September Word of Life

Encourage one another and build up each other. (1 Thess.5:11)

Word of Life

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             St Paul was writing to the Christian community he founded in Thessalonica. He was not able to visit there anymore, having had to escape from the city due to serious difficulties and persecution. However, through his letters, he continued to accompany the people with love and indeed he praised them for their constancy and perseverance in faith. They had become exemplary witnesses!

Paul knew that the community was asking very deep and existential questions: what happens to us after we die? If the Lord is coming back soon, how can we prepare ourselves adequately for his final coming?

Paul did not answer them with norms they should follow but made a profession of faith instead: Jesus gave his life out of love for all humanity and is risen from the dead, thus opening the path to Life for all people.

To prepare for his return, Paul advised them to live the Gospel in everyday life, continuing to work honestly and build a sense of family in the community.

          Encourage one another and build up each other.

          Paul had experienced this first-hand: the Gospel makes the seed of goodness that God has placed in the human heart sprout and grow. This is a seed of hope, which grows through our personal daily contact with God’s love and bears fruit in mutual love. It stimulates us to resist the bad seeds of individualism and indifference that cause isolation and conflict, and, instead, to share one another’s burdens and encourage each other. This is a simple word of life that we can all understand and put into practice; but it can revolutionize our personal and social relationships.

It is a valuable piece of advice that helps us rediscover the fundamental truth of being brothers and sisters which underlies many cultures. This is expressed by the principle Ubuntu in Bantu philosophy: “I am what I am because of who we all are”.

This thought guided the great Methodist leader, Nelson Mandela, in his political work in South Africa. He said, “Ubuntu doesn’t mean that people should not think of themselves, but rather they should ask, ‘Do I want to help the community around me?’”[1]. Mandela’s consistent and courageous work brought about historic change in his country and a great step forward in civilization.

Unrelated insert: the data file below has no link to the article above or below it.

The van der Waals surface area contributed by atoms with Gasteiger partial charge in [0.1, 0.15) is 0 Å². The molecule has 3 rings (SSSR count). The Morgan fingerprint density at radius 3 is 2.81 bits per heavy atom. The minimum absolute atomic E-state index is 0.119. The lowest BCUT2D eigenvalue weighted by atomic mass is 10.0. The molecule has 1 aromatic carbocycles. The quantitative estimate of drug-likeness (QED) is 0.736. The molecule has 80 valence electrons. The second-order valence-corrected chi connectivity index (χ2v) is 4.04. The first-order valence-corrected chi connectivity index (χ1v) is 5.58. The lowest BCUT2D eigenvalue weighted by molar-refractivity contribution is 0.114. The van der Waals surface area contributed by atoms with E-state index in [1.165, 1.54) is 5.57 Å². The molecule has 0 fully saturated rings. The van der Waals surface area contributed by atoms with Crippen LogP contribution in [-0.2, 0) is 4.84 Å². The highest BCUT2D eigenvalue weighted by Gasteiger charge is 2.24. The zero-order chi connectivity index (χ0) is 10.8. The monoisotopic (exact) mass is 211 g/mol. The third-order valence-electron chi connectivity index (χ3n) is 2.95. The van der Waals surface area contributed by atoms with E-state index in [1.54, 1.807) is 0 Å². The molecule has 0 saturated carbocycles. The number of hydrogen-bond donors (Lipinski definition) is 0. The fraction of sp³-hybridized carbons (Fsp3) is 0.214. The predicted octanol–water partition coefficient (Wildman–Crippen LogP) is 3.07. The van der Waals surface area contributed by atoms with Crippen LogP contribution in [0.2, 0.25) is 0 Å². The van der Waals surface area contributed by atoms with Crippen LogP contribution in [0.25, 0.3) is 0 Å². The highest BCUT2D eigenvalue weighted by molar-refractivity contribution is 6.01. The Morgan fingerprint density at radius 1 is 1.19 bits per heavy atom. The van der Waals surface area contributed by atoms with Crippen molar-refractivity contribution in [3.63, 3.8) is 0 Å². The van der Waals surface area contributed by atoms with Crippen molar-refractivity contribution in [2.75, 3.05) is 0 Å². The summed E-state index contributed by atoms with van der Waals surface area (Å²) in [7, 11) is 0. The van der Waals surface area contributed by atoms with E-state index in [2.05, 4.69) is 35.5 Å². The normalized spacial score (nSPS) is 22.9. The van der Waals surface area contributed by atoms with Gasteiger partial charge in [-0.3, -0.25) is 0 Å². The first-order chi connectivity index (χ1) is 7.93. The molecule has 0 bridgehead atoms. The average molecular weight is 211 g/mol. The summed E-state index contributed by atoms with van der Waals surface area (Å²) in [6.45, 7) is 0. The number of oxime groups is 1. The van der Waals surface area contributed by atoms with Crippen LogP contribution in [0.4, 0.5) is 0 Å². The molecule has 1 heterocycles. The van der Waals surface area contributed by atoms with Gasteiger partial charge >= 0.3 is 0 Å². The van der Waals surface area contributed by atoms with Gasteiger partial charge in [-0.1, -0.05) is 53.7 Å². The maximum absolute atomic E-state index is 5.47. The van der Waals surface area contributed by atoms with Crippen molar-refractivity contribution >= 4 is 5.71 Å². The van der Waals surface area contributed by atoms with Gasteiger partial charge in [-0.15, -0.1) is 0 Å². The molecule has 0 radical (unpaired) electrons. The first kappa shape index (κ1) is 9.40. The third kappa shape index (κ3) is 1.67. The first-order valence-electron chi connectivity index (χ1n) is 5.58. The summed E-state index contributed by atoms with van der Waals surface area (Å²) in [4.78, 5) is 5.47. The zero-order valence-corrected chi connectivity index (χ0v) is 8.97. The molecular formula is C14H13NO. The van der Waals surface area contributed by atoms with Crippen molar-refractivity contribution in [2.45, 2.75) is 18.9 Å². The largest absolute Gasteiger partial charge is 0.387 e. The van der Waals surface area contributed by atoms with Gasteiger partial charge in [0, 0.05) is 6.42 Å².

Encourage one another and build up each other.

           How can we live this word of life?

“By trying to grow in mutual love in our families, in our work environment, in our communities, church organisations, parishes and so on. This word of life asks us to have an ever greater charity that knows how to overcome the lack of generosity and the various barriers that derive from the subtle selfishness within us all. It is enough to think of particular aspects of charity, like tolerance, understanding, mutual acceptance, patience, willingness to serve, mercy towards the real or presumed shortcomings of our neighbour, sharing material goods, etc. in order to discover many opportunities to live it. Clearly, then, if there is an atmosphere of mutual love in our community, its warmth will inevitably spread to others. Even those who do not yet know the Christian life will be attracted and easily, almost without realizing it, they will become involved and feel part of this family.”[2]

          Encourage one another and build up each other

           This spirit is what led a group of doctors, nurses, psychologists and other medical specialists, in Palermo, Italy, to help disadvantaged people in their city. This is what they said: “We are a group of Christian doctors and health workers from various Churches. The words of the Gospel urge us to see all people as brothers or sisters, especially those who are ill but have no access to adequate treatment. Our patients include people who have very serious illnesses as well as some who are addicted to gambling and the internet.  We see these people in a professional capacity in our own workplaces, thus enhancing the potential of the clinics already present in the area. To maintain contact and share the various needs, we have created a WhatsApp chat, a Facebook page and a network of email addresses.

Although it started recently, our group is already very active. We work a great deal with the immigrant population, in particular the Ghanaian Adventist community in Palermo who are a large and joyful group.  Our contact with them enables us to experience the joy of helping one another as brothers and sisters who are children of the one Father.”


[1] From “Experience Ubuntu”; interview by Tim Modise, May 24, 2006. Origin:

[2] C. Lubich, Word of Life September 2004.



Letizia Magri